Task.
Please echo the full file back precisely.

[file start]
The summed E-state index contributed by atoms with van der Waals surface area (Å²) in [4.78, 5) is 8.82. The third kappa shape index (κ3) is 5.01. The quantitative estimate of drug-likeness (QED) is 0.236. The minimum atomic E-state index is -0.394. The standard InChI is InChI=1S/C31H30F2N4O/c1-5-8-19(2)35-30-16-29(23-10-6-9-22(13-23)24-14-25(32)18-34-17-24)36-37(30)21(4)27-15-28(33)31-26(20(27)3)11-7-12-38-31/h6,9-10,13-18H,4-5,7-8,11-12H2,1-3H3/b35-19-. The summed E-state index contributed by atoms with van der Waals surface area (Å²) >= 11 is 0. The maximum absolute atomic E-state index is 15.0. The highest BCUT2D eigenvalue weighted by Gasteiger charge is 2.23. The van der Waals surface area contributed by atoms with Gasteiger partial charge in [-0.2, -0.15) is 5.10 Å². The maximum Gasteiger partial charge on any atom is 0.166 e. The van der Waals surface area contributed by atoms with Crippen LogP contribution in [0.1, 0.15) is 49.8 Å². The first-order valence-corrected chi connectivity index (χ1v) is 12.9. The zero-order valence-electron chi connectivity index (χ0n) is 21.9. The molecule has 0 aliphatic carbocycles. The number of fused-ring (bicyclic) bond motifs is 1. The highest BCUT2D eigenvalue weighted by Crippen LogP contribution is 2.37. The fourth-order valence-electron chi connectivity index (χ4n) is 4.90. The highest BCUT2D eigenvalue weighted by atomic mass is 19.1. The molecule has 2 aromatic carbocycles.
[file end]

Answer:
The summed E-state index contributed by atoms with van der Waals surface area (Å²) in [4.78, 5) is 8.82. The third kappa shape index (κ3) is 5.01. The quantitative estimate of drug-likeness (QED) is 0.236. The minimum atomic E-state index is -0.394. The standard InChI is InChI=1S/C31H30F2N4O/c1-5-8-19(2)35-30-16-29(23-10-6-9-22(13-23)24-14-25(32)18-34-17-24)36-37(30)21(4)27-15-28(33)31-26(20(27)3)11-7-12-38-31/h6,9-10,13-18H,4-5,7-8,11-12H2,1-3H3/b35-19-. The summed E-state index contributed by atoms with van der Waals surface area (Å²) >= 11 is 0. The maximum absolute atomic E-state index is 15.0. The highest BCUT2D eigenvalue weighted by Gasteiger charge is 2.23. The van der Waals surface area contributed by atoms with Gasteiger partial charge in [-0.2, -0.15) is 5.10 Å². The maximum Gasteiger partial charge on any atom is 0.166 e. The van der Waals surface area contributed by atoms with Crippen LogP contribution in [0.1, 0.15) is 49.8 Å². The first-order valence-corrected chi connectivity index (χ1v) is 12.9. The zero-order valence-electron chi connectivity index (χ0n) is 21.9. The molecule has 0 aliphatic carbocycles. The number of fused-ring (bicyclic) bond motifs is 1. The highest BCUT2D eigenvalue weighted by Crippen LogP contribution is 2.37. The fourth-order valence-electron chi connectivity index (χ4n) is 4.90. The highest BCUT2D eigenvalue weighted by atomic mass is 19.1. The molecule has 2 aromatic carbocycles.